"A two-hour immersion in the Mississippi Delta, creating, with no other exposition than is contained in images and the words of persons being interviewed, a rich documentary brew."
- Library Journal
"The finished film is peppered with moments that provide an unusual, but quite powerful critique of conventional film expectations with regard to ethnicity."
- Scott MacDonald, A Critical Cinema 3
"MISSISSIPPI TRIANGLE is a film in which acknowledgement of human complexity reveals an extraordinary world among Blacks, Chinese and Whites in the Mississippi Delta. It is moving and powerful because it is not heavy or dogmatic. People will like it, scholars will embrace it."
- Emile de Antonio, Filmmaker
"We see and hear for the first time, personal stories of Chinese families in the Mississippi Delta--their history and their experiences. We recognize people who are Southern and have never given up their deeply rooted Asian identity."
- Louise Lo, Programmer for the Asian American Programming Consortium, CPB
"The work of veteran filmmaker Christine Choy has often been concerned with revising our commonly and uncritically held views, most often with hard-hitting footage that simply marvels."
- All Movie Guide
"....ethnicity, acculturation, racism and interracial associations, poverty, social and economic change, community development and much more."
- Neil McMillen,, Univ. of Southern Mississippi
“MISSISSIPPI TRIANGLE deals with the American heartland, but not the heartland of waving fields of wheat and salt-of-the-earth white farmers. Instead it looks deep into the barren soul of U.S. racial relations… This is an important film of special-textural depth and lyrical toughness that challenges us to take a hard, honest look at ourselves.”
- John Kuo Wei Tchen, New York Chinatown History Project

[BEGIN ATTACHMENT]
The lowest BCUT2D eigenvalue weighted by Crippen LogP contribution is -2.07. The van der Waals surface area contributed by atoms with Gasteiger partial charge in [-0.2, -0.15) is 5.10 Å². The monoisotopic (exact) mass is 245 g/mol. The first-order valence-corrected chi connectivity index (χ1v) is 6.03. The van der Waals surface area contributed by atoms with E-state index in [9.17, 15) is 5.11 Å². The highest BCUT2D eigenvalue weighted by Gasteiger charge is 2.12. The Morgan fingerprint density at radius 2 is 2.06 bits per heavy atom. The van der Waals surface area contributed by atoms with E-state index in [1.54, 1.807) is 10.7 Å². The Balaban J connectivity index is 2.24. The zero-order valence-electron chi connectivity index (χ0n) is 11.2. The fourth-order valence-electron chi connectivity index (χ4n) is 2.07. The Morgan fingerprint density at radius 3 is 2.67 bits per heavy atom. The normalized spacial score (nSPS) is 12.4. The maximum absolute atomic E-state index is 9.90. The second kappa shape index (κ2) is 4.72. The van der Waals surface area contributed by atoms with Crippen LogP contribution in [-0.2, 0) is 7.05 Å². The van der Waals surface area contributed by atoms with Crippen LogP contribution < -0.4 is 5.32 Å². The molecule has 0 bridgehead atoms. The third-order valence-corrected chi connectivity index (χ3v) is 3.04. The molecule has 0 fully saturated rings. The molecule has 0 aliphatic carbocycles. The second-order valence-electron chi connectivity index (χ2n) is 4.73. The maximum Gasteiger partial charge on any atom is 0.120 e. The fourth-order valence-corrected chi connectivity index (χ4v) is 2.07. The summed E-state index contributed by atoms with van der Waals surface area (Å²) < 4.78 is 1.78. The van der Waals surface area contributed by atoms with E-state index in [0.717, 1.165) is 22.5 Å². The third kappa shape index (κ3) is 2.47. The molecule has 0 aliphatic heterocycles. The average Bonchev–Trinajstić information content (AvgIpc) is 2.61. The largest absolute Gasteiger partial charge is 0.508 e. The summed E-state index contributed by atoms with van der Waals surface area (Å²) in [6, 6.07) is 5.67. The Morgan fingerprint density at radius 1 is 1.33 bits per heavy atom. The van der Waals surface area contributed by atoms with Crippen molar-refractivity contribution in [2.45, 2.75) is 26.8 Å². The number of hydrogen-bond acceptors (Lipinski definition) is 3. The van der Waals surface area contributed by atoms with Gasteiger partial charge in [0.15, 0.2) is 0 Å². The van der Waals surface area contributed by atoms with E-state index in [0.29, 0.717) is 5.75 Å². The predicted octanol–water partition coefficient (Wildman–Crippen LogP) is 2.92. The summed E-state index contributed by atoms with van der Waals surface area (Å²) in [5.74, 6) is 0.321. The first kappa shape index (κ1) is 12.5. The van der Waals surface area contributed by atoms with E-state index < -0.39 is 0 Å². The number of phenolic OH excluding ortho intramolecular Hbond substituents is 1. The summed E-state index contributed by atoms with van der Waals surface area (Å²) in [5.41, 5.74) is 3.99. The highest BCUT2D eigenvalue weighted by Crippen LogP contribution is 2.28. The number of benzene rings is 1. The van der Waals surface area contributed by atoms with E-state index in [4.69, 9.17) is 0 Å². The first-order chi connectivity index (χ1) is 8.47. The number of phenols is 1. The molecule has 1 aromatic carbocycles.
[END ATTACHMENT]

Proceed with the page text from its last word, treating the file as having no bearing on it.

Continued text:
"MISSISSIPPI TRIANGLE uncovers the socio-political and economic roots of interracial tension. This is a critical undertaking because it undermines the notion that racism is simply a question of attitude, or worse, of some ingrained, quasi-genetic antipathy ascribed to ‘human nature.’”
- Richard Fung, Seeing Yellow: Asian Identities in Film & Video
“The directorial team consisted of a Chinese American woman (Choy), a Black man (Worth Long) and a white man (Allan Siegel), and they all interview their own communities (brilliant), so there is some eyebrow-raising truth-telling going on… By deeming Asian Americans as part of the triangle, Choy carves out space for us to have our own voice and agency, and not just be a wedge group that's silenced or pitted against other groups.”
- Saturday School Podcast
“It is one of a plethora of works in film and art that show, contrary to popular perception, that the South has never had just two racial groups.”
- Imani Perry, The Atlantic
“A mosaic style of editing maintains the filmmakers' neutral theme--the triangle of inter-relatedness--but their use of three racially separate film crews to elicit dramatically honest responses carries its own message.”
- Pacific Film Arhives